De Tomaso Mangusta is not the first answer most people give when asked to name a late-1960s Italian GT. But in terms of street presence and raw sex appeal, this lesser-known exotic gives away nothing to its more widely recognized contemporaries from Ferrari, Lamborghini, and Maserati. Seen today, this Giorgetto Giugiaro masterpiece looks like a long-forgotten Hot Wheels car sprung to life. Upon its debut at the Turin auto show in 1966, its impact was even more dramatic.
"I remember the first time I saw one," says Bob Tucker, a now-retired professor of architecture who owned a Mangusta back in the day. "I thought it was the biggest point of departure for automobile design up to that time." Tucker had a keen eye for cars - he owned Alfa Romeos and Ferraris as well. As it turned out, though, the Mangusta, with its mid-mounted Ford V-8 and tricky handling, was too much of a personal departure for Tucker, and he didn't hang onto it for very long before returning to Alfas.
Still, the Mangusta stayed around long enough to make a searing impression on the consciousness of Tucker's elementary-school-aged son, Roman. "I never forgot the looks of that thing," he says. Like his father, the younger Tucker today is deeply into Alfas (he vintage races and restores them) and also likes Ferraris (he has a 512BB and a Testarossa) - but unlike his dad, Roman has kept his Mangusta, a stunning gray example that he purchased in 1996.
As I stand next to it, the car seems impossibly low - it's a scant forty-three inches tall - and the purity of the design is uncompromised. And, in fact, the cars weren't modified to meet U.S. federal safety standards of the day, and a sticker inside the front trunk warns of that fact. Despite the low roof and the severe tumblehome - because of which the door glass can retract only halfway - getting in is fairly easy, mostly because of the narrow doorsills. The Mangusta uses a backbone frame, so, in the cockpit area, its structure is concentrated at the center of the car, where the frame rails reside under the massive console. The longitudinally mounted V-8 engine sits ahead of the rear axle, which means the passenger compartment is located far forward. Driver and passenger must angle their legs toward the center of the car, due to the substantial intrusion of the front wheel wells. And the steeply raked windshield comes all the way up to your forehead, or so it seems. The wide, low cockpit is decked out in padded leather, and the flat dashboard is littered with businesslike, round gauges and a long row of toggle switches.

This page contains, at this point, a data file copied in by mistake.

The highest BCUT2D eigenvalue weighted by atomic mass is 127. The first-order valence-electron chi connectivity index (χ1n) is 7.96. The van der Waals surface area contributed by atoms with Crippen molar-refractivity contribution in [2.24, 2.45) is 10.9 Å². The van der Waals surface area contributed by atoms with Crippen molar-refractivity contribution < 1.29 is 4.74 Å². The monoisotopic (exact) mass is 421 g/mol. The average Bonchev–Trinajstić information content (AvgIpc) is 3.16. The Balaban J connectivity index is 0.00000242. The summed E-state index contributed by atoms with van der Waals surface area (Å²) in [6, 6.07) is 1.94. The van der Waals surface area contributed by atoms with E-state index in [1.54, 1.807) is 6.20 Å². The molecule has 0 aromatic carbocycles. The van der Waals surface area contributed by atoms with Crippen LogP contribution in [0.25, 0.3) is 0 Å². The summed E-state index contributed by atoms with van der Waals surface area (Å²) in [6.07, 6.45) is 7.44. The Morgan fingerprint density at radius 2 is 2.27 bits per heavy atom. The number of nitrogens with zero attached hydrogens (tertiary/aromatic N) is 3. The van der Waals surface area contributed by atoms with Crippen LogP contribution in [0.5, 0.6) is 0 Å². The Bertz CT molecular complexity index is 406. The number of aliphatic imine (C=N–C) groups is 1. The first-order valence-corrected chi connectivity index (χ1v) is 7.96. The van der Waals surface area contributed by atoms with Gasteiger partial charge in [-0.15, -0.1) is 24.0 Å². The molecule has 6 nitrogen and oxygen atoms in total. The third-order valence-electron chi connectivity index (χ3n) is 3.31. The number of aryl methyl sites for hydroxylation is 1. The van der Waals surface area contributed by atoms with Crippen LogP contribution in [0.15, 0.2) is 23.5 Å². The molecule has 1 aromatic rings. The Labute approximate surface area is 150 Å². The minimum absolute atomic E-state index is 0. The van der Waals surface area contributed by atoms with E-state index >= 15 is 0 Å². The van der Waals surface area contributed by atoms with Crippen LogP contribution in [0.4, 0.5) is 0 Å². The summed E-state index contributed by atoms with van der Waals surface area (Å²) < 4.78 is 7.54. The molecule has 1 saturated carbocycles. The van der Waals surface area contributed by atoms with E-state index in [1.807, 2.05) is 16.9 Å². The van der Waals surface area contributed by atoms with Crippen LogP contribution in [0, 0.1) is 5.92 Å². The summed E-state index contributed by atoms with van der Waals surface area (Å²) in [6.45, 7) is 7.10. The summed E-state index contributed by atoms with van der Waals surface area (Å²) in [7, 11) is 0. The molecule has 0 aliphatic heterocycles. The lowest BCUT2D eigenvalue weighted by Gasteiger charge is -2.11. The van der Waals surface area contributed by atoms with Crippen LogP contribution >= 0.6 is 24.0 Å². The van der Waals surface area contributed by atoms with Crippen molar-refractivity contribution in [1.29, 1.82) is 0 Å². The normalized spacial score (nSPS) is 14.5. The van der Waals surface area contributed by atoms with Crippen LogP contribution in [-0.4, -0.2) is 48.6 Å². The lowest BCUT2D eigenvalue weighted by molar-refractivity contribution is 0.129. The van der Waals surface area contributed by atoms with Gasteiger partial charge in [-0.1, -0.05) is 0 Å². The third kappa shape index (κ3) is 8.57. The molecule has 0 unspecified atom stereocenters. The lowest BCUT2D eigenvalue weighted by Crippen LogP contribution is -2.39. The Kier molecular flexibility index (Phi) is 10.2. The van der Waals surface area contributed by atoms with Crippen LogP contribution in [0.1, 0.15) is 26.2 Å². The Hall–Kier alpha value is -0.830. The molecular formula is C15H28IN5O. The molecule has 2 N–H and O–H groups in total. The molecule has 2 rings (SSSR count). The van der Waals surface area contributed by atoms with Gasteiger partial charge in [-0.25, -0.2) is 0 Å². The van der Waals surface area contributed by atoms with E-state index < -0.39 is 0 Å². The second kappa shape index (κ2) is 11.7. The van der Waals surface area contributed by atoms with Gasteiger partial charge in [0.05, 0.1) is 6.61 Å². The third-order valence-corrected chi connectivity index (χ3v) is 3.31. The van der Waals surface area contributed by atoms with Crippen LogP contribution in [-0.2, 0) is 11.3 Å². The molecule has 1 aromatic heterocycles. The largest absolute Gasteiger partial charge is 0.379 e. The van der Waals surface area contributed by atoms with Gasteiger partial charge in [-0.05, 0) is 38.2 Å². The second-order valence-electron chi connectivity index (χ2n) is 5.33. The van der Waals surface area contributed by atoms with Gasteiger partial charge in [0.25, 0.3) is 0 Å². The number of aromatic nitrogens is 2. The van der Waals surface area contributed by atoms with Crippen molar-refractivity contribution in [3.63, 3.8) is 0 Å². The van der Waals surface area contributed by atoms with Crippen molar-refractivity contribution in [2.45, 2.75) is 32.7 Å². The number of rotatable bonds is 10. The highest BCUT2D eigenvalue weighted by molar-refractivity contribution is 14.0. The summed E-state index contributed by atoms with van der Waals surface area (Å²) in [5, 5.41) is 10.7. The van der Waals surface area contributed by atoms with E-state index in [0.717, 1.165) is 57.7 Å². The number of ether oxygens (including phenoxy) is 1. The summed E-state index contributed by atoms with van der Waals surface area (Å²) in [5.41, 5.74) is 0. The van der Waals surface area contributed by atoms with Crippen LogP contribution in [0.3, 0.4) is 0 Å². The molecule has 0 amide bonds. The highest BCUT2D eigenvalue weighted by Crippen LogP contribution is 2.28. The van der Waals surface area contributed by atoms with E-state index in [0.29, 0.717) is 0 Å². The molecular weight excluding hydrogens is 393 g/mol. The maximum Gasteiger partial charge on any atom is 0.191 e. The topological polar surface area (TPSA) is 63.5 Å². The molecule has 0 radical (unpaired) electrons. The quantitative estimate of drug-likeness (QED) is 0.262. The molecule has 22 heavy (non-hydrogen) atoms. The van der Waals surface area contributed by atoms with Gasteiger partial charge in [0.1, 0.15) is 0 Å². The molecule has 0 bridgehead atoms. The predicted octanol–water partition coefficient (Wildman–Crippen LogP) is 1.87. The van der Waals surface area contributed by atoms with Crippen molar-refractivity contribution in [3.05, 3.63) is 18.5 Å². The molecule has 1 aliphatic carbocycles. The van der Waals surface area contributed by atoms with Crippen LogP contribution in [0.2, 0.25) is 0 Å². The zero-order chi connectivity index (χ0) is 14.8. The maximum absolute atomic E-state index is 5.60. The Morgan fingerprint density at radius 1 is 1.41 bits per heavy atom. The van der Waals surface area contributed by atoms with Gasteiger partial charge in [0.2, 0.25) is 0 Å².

When Tucker keys the engine to life, however, the sound isn't one of Italian exotica but the rumble of an American muscle car. That's because a humble Ford V-8 powers the Mangusta; the 302-cubic-inch engine, topped with a four-barrel carburetor, may not have a European pedigree, but it's certainly simple and reliable. It's also easy to work on, unless the task is changing the accessory-drive belt - the engine is snug up against the firewall, so it's best to remove the seats and the console to perform that operation.